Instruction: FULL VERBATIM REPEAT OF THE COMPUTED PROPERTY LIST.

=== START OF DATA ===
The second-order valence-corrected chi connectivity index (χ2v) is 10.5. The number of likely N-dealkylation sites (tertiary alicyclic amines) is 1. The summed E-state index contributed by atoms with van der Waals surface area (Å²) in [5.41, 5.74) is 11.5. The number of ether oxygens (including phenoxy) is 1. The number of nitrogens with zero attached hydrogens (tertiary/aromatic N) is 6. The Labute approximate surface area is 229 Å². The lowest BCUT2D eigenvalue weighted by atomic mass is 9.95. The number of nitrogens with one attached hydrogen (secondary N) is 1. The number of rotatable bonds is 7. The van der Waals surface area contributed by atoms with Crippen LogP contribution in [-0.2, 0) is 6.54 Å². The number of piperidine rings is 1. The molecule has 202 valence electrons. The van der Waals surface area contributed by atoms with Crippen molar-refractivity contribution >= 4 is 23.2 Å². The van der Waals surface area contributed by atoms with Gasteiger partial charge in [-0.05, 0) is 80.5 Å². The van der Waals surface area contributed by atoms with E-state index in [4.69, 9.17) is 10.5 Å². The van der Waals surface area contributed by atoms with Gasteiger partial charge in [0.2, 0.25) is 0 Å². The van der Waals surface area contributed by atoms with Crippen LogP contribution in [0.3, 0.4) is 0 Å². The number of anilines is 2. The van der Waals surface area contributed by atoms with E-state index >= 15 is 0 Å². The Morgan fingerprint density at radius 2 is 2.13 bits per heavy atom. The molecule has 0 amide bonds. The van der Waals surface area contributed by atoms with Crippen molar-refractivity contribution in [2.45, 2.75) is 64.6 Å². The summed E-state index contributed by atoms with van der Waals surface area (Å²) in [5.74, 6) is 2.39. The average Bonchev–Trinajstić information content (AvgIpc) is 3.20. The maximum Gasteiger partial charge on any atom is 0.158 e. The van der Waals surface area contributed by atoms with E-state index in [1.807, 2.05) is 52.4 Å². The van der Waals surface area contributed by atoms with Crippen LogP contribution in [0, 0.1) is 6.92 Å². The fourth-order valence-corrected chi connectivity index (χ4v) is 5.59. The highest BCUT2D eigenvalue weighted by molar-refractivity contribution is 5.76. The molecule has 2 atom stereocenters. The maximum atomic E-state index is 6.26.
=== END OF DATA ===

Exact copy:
The second-order valence-corrected chi connectivity index (χ2v) is 10.5. The number of likely N-dealkylation sites (tertiary alicyclic amines) is 1. The summed E-state index contributed by atoms with van der Waals surface area (Å²) in [5.41, 5.74) is 11.5. The number of ether oxygens (including phenoxy) is 1. The number of nitrogens with zero attached hydrogens (tertiary/aromatic N) is 6. The Labute approximate surface area is 229 Å². The lowest BCUT2D eigenvalue weighted by atomic mass is 9.95. The number of nitrogens with one attached hydrogen (secondary N) is 1. The number of rotatable bonds is 7. The van der Waals surface area contributed by atoms with Crippen LogP contribution in [-0.2, 0) is 6.54 Å². The number of piperidine rings is 1. The molecule has 202 valence electrons. The van der Waals surface area contributed by atoms with Crippen molar-refractivity contribution >= 4 is 23.2 Å². The van der Waals surface area contributed by atoms with Gasteiger partial charge in [-0.05, 0) is 80.5 Å². The van der Waals surface area contributed by atoms with E-state index in [4.69, 9.17) is 10.5 Å². The van der Waals surface area contributed by atoms with Gasteiger partial charge in [0.2, 0.25) is 0 Å². The van der Waals surface area contributed by atoms with Crippen LogP contribution in [0.3, 0.4) is 0 Å². The number of anilines is 2. The van der Waals surface area contributed by atoms with E-state index >= 15 is 0 Å². The Morgan fingerprint density at radius 2 is 2.13 bits per heavy atom. The molecule has 0 amide bonds. The van der Waals surface area contributed by atoms with Crippen molar-refractivity contribution in [2.45, 2.75) is 64.6 Å². The summed E-state index contributed by atoms with van der Waals surface area (Å²) in [5.74, 6) is 2.39. The average Bonchev–Trinajstić information content (AvgIpc) is 3.20. The maximum Gasteiger partial charge on any atom is 0.158 e. The van der Waals surface area contributed by atoms with E-state index in [1.807, 2.05) is 52.4 Å². The van der Waals surface area contributed by atoms with Crippen LogP contribution in [0, 0.1) is 6.92 Å². The fourth-order valence-corrected chi connectivity index (χ4v) is 5.59. The highest BCUT2D eigenvalue weighted by molar-refractivity contribution is 5.76. The molecule has 2 atom stereocenters. The maximum atomic E-state index is 6.26.